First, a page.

Likely the new Pentax flagship camera for 2009 will be physically smaller than the K20D, with onboard video HDMI features, an increased FPS rate, and tweaked viewing screen, etc. The question remains, will it give better gradation, color and detail than the K20D? With the debate over color depth negatively affecting gradations in each primary color channel, the K20D's 12 bit channels may be the way to go, and the cause of the Canon 50D's poor 14 bit definition, saturation, and contrast outputs (as such without considerably overriding factory defaults). This seems to say it is better for image quality to have slightly fewer colors in the available palette--as with the 12 bit renders giving better results than the 14 bit channels defined gradation--when channels are necessarily compressed for quick image processing and recording. I doubt this fault holds in RAW, but, instead in JPEG, TIFF, and DNG encriptions. As it is, the sharpness and contrast of the K20D need turning up a bit for its best results, as is easily accomplished, and noise reduction turned on to get the best possible images additionally from the K20D. But default setting for default setting, or tweaked setting for tweaked setting, the Pentax grants superior images. At the heart of the matter is the Samsung sensor and Pentax PRIME image processor. It is still the best built DSLR in its class, and best image quality in its class, without doubt.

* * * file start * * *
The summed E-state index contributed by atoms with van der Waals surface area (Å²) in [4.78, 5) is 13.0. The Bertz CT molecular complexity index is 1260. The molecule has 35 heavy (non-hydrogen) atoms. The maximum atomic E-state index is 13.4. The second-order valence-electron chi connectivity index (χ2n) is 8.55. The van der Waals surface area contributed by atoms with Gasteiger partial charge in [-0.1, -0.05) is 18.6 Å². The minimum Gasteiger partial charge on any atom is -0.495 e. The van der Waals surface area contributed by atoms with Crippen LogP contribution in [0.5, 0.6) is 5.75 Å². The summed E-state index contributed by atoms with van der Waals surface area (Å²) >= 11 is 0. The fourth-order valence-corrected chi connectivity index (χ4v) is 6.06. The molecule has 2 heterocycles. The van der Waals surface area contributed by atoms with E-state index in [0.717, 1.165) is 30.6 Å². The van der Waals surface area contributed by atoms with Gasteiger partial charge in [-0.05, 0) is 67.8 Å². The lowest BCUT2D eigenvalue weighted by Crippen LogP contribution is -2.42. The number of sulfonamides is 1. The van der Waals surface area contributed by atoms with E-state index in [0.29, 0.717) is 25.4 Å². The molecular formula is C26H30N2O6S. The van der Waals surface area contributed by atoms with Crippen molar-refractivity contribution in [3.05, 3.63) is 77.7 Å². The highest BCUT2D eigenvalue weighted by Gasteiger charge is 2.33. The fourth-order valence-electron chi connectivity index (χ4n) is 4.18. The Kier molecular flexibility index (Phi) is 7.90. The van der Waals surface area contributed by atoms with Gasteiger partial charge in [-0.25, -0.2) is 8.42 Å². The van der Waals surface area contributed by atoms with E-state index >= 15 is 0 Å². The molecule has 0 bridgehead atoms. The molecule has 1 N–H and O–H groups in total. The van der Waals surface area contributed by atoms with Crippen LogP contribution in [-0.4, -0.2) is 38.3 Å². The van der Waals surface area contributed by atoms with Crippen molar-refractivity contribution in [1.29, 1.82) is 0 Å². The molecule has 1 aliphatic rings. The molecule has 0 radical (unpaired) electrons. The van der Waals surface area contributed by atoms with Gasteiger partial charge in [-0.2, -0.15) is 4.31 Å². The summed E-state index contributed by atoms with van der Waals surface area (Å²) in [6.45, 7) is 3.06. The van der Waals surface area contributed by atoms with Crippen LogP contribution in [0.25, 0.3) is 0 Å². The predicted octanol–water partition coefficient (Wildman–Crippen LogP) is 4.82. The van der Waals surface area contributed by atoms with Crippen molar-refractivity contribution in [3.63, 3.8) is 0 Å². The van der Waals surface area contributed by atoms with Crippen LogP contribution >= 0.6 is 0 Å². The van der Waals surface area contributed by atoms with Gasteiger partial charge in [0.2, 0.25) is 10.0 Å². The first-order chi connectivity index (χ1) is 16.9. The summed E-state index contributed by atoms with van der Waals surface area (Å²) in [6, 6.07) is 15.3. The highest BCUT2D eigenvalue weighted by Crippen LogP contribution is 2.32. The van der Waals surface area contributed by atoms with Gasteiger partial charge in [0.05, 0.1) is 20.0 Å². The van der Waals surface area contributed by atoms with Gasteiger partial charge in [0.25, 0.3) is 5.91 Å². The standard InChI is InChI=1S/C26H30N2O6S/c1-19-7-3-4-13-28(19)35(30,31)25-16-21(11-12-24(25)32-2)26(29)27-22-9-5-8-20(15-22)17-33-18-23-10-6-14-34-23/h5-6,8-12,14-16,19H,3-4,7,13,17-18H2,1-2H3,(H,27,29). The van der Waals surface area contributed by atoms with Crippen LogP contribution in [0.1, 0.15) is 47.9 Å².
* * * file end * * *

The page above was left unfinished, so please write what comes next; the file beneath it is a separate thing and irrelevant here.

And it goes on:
The Canon D50 has some newer bells and whistles, period. Canon announced that onboard video will not be achieved until the D50's successor--whenever that will be. The D450/Rebelike X DSLR latest Canon release now has the D50 15MP chip just to get a marketing edge (but look at the results compared to the Pentax K20D and know Pentax makes better quality images, for sure).